Stephen Sondheim, Musical Theater Icon, Dies at 91

Stephen Sondheim, the composer and lyricist widely regarded as one of the most influential figures in musical theater history, has died, according to The New York Times. Sondheim was 91 years old.

Born and raised in New York, Stephen Sondheim was mentored at a young age by Oscar Hammerstein. Following college, he started his career as the lyricist of the hit musicals West Side Story and Gypsy. Between 1970 and 1981, he collaborated with Hal Prince on some of his earliest successes as the writer of both music and lyrics, including Company, Follies, Sweeney Todd, and Merrily We Roll Along. In the ’80s and ’90s, Sondheim collaborated with James Lapine on Sunday in the Park With George and Into the Woods.

Sondheim was widely decorated throughout his career for his achievements in music and theater. He won eight Tony Awards, including a Lifetime Achievement award; he was awarded the 1985 Pulitzer Prize for Drama for Sunday in the Park With George; he received the Kennedy Center Honors in 1993; and he also won eight Grammy Awards, including the Trustees Award throughout his career. In 1990, Sondheim won an Oscar for his song from Dick Tracy.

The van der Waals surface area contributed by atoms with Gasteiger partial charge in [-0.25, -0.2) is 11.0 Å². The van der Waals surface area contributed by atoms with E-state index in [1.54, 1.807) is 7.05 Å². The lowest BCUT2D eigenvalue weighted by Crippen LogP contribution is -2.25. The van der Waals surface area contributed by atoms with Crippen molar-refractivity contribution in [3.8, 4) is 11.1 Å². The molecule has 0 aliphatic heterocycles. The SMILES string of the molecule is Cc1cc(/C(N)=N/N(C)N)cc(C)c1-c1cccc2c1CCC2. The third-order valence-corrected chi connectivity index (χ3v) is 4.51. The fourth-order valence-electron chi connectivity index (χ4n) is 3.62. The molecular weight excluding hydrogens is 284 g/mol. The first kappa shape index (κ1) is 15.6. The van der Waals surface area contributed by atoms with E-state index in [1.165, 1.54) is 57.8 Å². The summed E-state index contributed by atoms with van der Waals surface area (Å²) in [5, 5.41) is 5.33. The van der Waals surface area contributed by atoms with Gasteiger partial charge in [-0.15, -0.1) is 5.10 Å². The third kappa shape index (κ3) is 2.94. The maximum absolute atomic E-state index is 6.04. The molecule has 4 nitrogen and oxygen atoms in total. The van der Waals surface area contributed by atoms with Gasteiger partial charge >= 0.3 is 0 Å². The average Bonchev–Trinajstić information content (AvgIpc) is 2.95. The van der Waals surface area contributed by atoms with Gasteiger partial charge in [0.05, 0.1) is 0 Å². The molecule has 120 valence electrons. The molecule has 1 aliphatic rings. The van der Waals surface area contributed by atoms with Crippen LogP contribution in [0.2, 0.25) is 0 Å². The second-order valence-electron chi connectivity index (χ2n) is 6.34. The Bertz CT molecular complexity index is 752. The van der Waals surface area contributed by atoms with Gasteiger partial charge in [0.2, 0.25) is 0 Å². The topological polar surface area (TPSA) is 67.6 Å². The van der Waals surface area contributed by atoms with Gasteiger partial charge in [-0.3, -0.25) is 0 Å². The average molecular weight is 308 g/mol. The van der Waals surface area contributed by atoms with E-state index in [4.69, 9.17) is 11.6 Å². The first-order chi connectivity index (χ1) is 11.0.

Sondheim’s legacy remained a cornerstone of popular culture in recent years. Into the Woods was adapted into a star-studded film, West Side Story was adapted by Stephen Spielberg, “Being Alive” was sung by Adam Driver in Noah Baumbach’s Marriage Story, and Company was lampooned by John Mulaney and Seth Meyers in Documentary Now.

Sondheim continued working until the end of his life. Just two months ago, he spoke with Stephen Colbert for The Late Show With Stephen Colbert. Sondheim told Colbert that he was working on a new musical called Square One. Actor Nathan Lane said that he, Bernadette Peters, and others did a reading of the musical, which Lane called “very exciting.”

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